You can see from Jemarl Baker’s determined expression that the players were dialed in.

“There was some indecision creeping in, but Coach (Miller) came in and showed you why he’s one of the greatest coaches to ever step foot on the Arizona campus, because he calmed us down,” Terry said. “He got us back out. We went out and executed on the offensive and defensive end, and we came away victorious tonight. So just all around resiliency from everyone involved.”

Jemarl Baker has short memory

Baker has been great this season, but Saturday was just not his night, no matter how times he tried to change that. He went 1 for 14 from the field and 0 for 9 from 3. He kept shooting and shooting and shooting, almost to the point that it cost Arizona the game.

A missed corner 3 led to a transition 3 for WSU that gave them a 66-64 lead with 2:30 left in regulation.

Arizona’s free throw shooting program paid off

Arizona’s free throw shooting has been hit or miss this season, but they were on the mark in Pullman, going 25 for 32 at the stripe. It helped them overcome an awful shooting night.

Meanwhile, the Cougars cost themselves the game by going 19 for 37 at the line. Maybe they should enroll in Arizona’s free throw program.

“A lot of schools, a lot of NBA teams have shooting programs, but here in Arizona we have a free throw program,” Terry explained. “We take pride in making free throws, because I go back to grade school, it’s layups and free throws. If you make a fair share of those, you’ll put yourself in a position to win games, especially games like tonight, where you don’t particularly shoot the ball well.”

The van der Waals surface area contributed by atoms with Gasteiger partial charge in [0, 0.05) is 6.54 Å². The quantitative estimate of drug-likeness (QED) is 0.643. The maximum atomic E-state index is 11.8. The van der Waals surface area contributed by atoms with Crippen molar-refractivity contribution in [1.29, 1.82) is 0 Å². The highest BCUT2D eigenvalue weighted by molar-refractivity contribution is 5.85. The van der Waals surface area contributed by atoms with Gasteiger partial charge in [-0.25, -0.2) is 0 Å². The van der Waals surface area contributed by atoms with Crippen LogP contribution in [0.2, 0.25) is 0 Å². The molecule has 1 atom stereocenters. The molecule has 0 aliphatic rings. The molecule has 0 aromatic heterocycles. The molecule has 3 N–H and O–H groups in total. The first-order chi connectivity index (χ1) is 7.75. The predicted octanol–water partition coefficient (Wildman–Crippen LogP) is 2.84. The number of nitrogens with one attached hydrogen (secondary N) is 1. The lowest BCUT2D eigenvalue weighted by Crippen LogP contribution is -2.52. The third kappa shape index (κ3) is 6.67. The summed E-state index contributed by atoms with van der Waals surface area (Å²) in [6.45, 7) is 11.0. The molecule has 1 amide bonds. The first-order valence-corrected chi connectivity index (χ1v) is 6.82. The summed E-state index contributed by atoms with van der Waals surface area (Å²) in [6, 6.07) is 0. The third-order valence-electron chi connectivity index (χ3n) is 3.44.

Arizona’s late-game playcalling is still an issue

Arizona’s late-game playcalling was basically the same as it was against Stanford when the Wildcats lost on a charge: Give the ball to James Akinjo and let him create something.

It really didn’t work this time, either. Arizona had the ball with 23 seconds left in a tie game at the end of regulation and didn’t even get a shot off.

WSU’s zone thwarted a high pick-and-roll, forcing Akinjo to isolate and drive into the lane. By the time he rose for a shot, the game clock had already expired. That just can’t happen when you’re given that much time to find a shot:

Even Terrell Brown’s game-winning 3-pointer was the result of an ugly play. The set didn’t work and Akinjo gave the ball up to Brown with five seconds left at the top of the arc.

Fortunately, his desperation 3 banked in for the win:

It’s awesome that Terrell Brown was the one to hit the game-winner

Brown informed us after the game that his grandfather passed away Friday, making the win and his game-sealing shot even more important to him.

“I guess you can say that was him guiding that basketball in,” Brown said.

You can read more about that here.

We didn’t learn why Jordan Brown didn’t play in overtime

Miller wasn’t available to explain why Brown was on the bench down the stretch even though Arizona’s bigs were in foul trouble.

My guess is that he just wasn’t playing that well and they really liked the small lineup with Mathurin at the 4 and Azuolas Tubelis at the 5.

Tubelis had 12 points and nine rebounds (five offensive) in 33 minutes.

Overtime wouldn’t have been necessary if Pac-12 refs didn’t miss a travel

Remember that botched final possession by Arizona in regulation? Well, that wouldn’t have needed to happen if the refs didn’t miss an obvious travel by Isaac Bonton on the previous possession.

The WSU guard got caught underneath the basket, switched his pivot foot and dished to Efe Abogidi for the game-tying layup with 24 seconds left: